In his book Minority Report: Unpopular Thoughts on Everything from Ancient Christianity to Zen-Calvinism, Carl R. Trueman has a chapter on creeds and confessions entitled “A Good Creed Seldom Goes Unpunished.” In some ways, this chapter is a trimmed down version of his book-length treatment of the same topic.
Trueman points out the problems with those who elevate confessions to too high of a position, and those who minimize the importance (indeed, the inevitability!) of confessions. I thought his comments were worth passing along:
On the issue of creeds, the evangelical world often seems absolutely divided into two broad camps: there are those who are so passionately committed to a particularly narrow view of Scripture’s sufficiency that they not only deny the need for creeds and confessions but regard them as actually wrong, an illegitimate attempt to supplement Scripture or to narrow the Christian faith in doctrinal or cultural ways beyond the limits set by Scripture itself. Then there are those whose view of creeds and confessions is so high that any other theological statement, and sometimes even the Bible itself, seems to be of secondary importance. Neither group, I believe, really does justice to the creeds.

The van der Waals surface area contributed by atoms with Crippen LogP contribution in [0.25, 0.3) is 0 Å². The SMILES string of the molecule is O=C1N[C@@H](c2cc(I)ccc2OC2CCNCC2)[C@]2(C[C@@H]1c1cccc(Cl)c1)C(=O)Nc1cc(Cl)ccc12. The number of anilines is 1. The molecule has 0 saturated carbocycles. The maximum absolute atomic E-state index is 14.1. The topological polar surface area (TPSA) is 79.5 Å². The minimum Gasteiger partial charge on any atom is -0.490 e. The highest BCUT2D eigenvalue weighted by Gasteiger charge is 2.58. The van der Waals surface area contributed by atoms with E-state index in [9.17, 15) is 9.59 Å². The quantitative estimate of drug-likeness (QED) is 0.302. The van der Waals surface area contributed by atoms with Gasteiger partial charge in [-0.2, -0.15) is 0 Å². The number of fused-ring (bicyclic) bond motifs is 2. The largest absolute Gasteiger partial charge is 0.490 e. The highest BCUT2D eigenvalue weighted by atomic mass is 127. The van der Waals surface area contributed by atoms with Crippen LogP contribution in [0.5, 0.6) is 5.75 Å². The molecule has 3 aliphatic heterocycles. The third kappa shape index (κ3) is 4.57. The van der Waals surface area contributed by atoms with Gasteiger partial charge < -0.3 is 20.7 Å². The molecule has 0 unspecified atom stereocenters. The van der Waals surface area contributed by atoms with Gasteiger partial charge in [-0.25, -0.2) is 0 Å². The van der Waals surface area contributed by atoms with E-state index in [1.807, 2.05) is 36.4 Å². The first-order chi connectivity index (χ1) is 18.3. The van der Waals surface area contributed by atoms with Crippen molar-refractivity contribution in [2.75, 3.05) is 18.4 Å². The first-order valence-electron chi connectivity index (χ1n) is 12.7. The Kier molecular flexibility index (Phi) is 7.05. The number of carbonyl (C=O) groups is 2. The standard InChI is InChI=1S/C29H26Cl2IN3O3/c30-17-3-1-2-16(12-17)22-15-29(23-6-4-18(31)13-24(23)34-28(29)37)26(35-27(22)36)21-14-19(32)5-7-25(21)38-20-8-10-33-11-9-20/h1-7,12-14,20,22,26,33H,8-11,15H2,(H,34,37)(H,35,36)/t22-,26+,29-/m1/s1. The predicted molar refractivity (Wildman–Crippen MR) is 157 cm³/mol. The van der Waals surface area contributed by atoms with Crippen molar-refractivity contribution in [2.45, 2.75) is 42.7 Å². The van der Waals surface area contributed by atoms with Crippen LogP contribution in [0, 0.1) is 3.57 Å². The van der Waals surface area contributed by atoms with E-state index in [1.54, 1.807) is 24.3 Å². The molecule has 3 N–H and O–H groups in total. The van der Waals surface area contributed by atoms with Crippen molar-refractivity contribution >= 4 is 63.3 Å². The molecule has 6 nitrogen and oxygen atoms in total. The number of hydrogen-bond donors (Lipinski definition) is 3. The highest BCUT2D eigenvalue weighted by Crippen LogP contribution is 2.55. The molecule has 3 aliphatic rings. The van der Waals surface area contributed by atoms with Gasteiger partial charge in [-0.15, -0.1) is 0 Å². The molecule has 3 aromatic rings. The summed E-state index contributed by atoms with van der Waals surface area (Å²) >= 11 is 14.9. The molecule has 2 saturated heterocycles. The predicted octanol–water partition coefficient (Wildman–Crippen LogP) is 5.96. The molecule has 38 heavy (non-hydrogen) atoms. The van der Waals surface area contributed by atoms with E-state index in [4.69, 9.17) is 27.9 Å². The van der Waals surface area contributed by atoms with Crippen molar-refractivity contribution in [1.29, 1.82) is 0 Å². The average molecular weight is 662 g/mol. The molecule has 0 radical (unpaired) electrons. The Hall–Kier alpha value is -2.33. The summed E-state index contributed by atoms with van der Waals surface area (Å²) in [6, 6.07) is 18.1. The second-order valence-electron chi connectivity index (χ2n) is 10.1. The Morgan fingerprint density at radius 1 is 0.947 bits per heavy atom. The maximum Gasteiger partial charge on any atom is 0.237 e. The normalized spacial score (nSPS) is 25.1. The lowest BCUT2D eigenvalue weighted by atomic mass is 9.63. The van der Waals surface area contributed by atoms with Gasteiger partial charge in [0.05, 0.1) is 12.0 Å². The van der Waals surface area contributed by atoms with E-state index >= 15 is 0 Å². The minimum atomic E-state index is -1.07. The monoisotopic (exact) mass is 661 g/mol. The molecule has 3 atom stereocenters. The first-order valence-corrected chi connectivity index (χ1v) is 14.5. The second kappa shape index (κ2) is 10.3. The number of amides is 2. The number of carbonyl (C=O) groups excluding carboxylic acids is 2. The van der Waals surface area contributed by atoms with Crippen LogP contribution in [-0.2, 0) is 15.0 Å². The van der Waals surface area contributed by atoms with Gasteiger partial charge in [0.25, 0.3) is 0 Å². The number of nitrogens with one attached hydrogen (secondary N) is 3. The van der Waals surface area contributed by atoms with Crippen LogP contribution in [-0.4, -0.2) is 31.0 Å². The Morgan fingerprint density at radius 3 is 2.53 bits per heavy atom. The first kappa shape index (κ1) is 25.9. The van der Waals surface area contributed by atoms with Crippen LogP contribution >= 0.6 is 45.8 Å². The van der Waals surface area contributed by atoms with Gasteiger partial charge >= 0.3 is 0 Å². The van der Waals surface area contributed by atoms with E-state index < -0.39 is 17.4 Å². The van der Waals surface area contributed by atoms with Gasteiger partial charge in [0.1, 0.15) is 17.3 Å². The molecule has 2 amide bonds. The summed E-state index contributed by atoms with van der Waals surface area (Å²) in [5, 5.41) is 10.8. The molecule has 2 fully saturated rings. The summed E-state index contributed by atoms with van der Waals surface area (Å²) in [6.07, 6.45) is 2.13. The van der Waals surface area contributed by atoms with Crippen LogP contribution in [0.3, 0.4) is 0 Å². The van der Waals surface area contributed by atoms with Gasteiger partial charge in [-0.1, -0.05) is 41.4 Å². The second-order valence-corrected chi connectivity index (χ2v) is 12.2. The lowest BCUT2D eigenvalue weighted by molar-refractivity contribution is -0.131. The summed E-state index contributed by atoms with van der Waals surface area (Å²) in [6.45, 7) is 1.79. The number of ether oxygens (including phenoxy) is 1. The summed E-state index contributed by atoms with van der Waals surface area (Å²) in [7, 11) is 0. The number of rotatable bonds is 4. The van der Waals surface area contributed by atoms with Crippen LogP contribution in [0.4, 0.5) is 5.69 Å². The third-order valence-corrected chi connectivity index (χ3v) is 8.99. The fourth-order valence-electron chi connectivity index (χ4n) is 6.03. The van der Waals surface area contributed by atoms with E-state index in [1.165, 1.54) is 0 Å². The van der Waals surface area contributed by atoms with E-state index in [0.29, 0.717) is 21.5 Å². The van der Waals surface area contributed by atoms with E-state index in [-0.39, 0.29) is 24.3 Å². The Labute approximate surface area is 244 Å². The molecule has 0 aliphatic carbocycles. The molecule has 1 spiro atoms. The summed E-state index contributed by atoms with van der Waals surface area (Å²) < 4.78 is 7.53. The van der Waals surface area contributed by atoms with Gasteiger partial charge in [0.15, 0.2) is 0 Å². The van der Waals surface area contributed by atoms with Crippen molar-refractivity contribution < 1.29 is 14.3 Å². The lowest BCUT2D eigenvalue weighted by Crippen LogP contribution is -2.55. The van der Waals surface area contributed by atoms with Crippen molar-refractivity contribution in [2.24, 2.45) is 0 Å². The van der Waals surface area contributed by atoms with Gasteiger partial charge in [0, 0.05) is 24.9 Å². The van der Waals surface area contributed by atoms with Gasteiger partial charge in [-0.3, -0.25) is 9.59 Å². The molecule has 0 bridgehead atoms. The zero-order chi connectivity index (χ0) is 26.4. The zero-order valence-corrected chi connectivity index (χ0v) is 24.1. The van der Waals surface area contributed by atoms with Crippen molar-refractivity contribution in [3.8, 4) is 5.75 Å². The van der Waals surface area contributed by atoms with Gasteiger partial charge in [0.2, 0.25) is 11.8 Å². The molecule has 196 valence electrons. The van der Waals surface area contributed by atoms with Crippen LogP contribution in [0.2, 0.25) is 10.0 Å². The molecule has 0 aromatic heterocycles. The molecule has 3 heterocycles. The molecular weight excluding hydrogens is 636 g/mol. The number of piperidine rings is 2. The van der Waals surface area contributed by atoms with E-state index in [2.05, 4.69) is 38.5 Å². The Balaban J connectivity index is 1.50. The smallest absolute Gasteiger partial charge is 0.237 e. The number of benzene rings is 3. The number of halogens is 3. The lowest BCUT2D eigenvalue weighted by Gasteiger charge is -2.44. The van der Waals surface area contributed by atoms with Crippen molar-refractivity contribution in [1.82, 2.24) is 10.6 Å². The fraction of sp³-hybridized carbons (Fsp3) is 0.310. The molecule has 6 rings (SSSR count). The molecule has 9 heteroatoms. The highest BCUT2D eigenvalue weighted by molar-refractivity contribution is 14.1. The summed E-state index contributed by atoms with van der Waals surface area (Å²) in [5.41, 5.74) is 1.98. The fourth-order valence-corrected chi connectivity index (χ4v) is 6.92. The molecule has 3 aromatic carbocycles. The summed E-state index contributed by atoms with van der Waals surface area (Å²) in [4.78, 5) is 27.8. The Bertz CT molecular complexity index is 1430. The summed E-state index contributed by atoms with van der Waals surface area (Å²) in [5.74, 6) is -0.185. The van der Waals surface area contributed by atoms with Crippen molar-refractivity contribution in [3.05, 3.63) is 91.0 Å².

I am very suspicious of both approaches. While I share the concern of the first group to safeguard the uniqueness of Scripture and to avoid imposing my own cultural preferences and tastes on someone else under the guise of gospel truth, I have a sneaking suspicion that the cry of “No creed but the Bible!” has often meant rather, “I have my creed, but I’m not going to tell you what it is so that you can’t know what it is and thus cannot criticize it or me for holding it.” Such is often the case with those evangelicals who reject creeds but have very definite views on the legitimacy of the consumption of alcohol and the nature of the end-times, for example. In practice, they effectively allow for no hypothetical distinction between what the Bible says and their own, or their church’s, interpretation of the same. Thus, they render themselves immune to any criticism. Further, as soon as they use words such as “Trinity” or even consult a commentary, they reveal that what they say about their relationship to tradition and what they actually do in practice with tradition are in conflict.
I also share the underlying concerns of the second group for a high view of the church and of her public statements, and also for an honest acknowledgment of the indebtedness of Protestantism to tradition, albeit not in the same sense as Rome would understand. Yet the second group too is susceptible to criticism. In a strange way, their problem is similar to that of the first group: a radical identification of what the church says with what Scripture says in a way that makes criticism of church teaching in light of Scripture well-nigh impossible.
Pgs. 119-120. (Bold emphasis added)
R. Andrew Compton
Christ Reformed Church (URCNA)